Contractor Recovers for Extra Work Without Written Change Orders

by James R. Keller

This article appeared in St. Louis Construction News & Review, p. 58, March-April, 2003.

In two recent appellate decisions, Missouri's Eastern District Court of Appeals in St. Louis has upheld awards for extra work performed without written change orders, even though the contracts called for written change orders. The cases are Flooring Systems, Inc. v. Staat Construction Co., ED 80814 and ED 80867, filed February 11, 2003, and The Missouri Dept. of Transportation, ex rel. PR Developers, Inc. v. Safeco Insurance Co. of America and Robertson Contractors, Inc., ED 79860, filed November 5, 2002.

These cases reinforce that contractors and subcontractors can, under certain circumstances, recover when they perform extra work beyond the scope of the original contract, but they do not have anything in writing. Virtually every project in the construction industry involves some sort of oral agreement or conversation about extra work. These cases offer important guidance to everyone about which unwritten extra work claims are viable in Missouri and which claims will fail.

In Flooring Systems, the trial court found that the contract "contemplates" that any change to the original plan was to be made as a written change order, submitted by the architect and signed by the owner and the contractor. The project involved site improvements and construction of buildings for an office complex for a guaranteed maximum price of $1,600,252.00.

Staat Construction, Inc. was the general contractor. The owner and Staat met frequently during construction to discuss the progress of the job. These discussions included changes in the original plans as circumstances dictated, such as storm water run-off and detention, site grading, parking, a retaining wall, type of brick to be used, use of aluminum soffit, and tenant-finish issues.

The lawsuit involved a number of issues including Staat's claim against the owner for compensation for extra work. The owner defended on the basis that Staat breached the contract by not submitting any written change orders or providing notice of cost overruns to the guaranteed maximum price for the contract.

The case was tried before a judge who found that the requirement of written change orders had been waived by the actions of the owner and the contractor. To establish a waiver, the contractor has to prove either habitual acceptance of work completed upon oral change orders or that the owner and contractor agreed orally to the changes and the changes were then completed by the contractor.

During construction, Staat had discussed with the owner the many changes that took place and received oral approval for them. Also, the owner accepted the extra work performed by Staat. Given this course of conduct, the appellate court agreed that Staat was entitled to $154,831.06 for extra work and its construction manager's fee.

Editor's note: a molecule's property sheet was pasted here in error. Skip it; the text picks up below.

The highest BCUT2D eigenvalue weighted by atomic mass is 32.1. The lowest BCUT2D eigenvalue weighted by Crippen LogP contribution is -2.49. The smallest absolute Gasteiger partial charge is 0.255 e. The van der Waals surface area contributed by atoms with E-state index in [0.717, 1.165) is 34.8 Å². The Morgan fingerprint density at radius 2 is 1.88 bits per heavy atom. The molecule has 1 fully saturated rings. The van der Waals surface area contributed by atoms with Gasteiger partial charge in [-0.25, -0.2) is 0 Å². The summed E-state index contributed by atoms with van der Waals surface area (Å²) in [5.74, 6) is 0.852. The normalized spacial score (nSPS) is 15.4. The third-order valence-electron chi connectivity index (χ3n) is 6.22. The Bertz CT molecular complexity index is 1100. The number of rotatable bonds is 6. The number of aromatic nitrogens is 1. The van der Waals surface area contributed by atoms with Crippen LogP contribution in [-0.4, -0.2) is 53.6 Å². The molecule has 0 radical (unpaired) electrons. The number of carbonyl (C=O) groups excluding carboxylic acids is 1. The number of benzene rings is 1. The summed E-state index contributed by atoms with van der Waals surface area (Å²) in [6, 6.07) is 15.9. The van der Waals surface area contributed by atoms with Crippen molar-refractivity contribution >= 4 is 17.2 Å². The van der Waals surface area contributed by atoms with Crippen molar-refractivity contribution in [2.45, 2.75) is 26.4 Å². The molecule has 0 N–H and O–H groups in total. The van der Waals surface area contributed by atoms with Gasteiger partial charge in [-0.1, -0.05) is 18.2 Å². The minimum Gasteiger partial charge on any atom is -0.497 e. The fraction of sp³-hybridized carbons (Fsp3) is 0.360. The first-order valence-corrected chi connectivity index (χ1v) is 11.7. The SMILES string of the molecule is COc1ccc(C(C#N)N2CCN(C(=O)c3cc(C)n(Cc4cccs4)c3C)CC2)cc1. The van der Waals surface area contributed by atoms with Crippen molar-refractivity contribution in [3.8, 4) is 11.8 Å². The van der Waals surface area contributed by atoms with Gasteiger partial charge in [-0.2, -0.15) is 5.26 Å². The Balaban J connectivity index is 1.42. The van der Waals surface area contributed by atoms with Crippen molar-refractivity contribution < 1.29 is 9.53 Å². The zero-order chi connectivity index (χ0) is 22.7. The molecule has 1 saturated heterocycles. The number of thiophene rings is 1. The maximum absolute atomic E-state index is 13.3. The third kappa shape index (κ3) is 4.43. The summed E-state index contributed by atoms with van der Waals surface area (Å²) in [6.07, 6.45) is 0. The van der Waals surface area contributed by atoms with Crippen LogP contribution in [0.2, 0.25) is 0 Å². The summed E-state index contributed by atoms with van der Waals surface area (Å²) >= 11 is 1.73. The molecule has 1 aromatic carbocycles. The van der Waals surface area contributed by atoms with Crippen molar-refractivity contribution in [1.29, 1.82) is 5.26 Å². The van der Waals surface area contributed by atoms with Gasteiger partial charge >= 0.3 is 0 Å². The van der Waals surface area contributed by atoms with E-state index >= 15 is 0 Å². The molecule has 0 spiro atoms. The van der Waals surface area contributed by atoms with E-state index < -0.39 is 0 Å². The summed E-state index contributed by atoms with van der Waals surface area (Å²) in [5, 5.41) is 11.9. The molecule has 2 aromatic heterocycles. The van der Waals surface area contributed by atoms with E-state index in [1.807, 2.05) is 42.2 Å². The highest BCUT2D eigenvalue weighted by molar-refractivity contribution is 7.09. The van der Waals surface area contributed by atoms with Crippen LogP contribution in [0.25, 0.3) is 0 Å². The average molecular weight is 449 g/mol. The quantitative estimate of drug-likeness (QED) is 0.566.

In Missouri Department of Transportation, PR Developers, a subcontractor, sued its general contractor for breach of contract and the general contractor's surety for vexatious refusal to pay. The project was construction of a bridge, embankments, ramps and roadways at the interchange of Interstate Highway 55 and Routes H and HH for the Missouri Department of Transportation. PR Developers was the subcontractor for the base rock and paving portions of the job.

The case was tried before a jury and involved a number of issues, including PR Developers' claim for compensation for extra work. The jury awarded PR Developers $74,810.16 for non-delay damages and $1,581,192.50 for delay damages.

The trial judge instructed the jury that it should return a verdict for PR Developers on its claim for extra work if it believed that the general contractor and PR Developers had agreed that PR Developers would perform certain "tasks" outside the scope of the written subcontract and Robertson, the general contractor, would pay PR Developers for the work.

PR Developers also had to prove that it performed the work and that Robertson failed to pay for it.

The general contractor argued at trial that the judge should not have instructed the jury as it did because the contract required specific written authorization for extra work before the subcontractor can recover additional money and because PR Developers did not establish that the general contractor had waived this provision.

There was scant evidence of "habitual acceptance" of work being done through oral change orders. However, P. Mitchell Parris, president of PR Developers, testified that Robertson had asked for equipment and labor from PR Developers to repair the bridge approach slab, additional rock for a sub grade and that PR Developers hire a trainee to help Robertson meet its requirements for using trainees on the project. All of this work was outside the scope of the written contract.

Parris' testimony was enough to prove an oral agreement and hence a waiver of the requirement of written change orders. The appellate court upheld the jury's award on this claim.

James R. Keller is a partner at Herzog, Crebs & McGhee, LLP, St. Louis, MO, where he concentrates on business litigation, construction law and ADR. He also is a neutral/arbitrator with the American Arbitration Association and a mediator.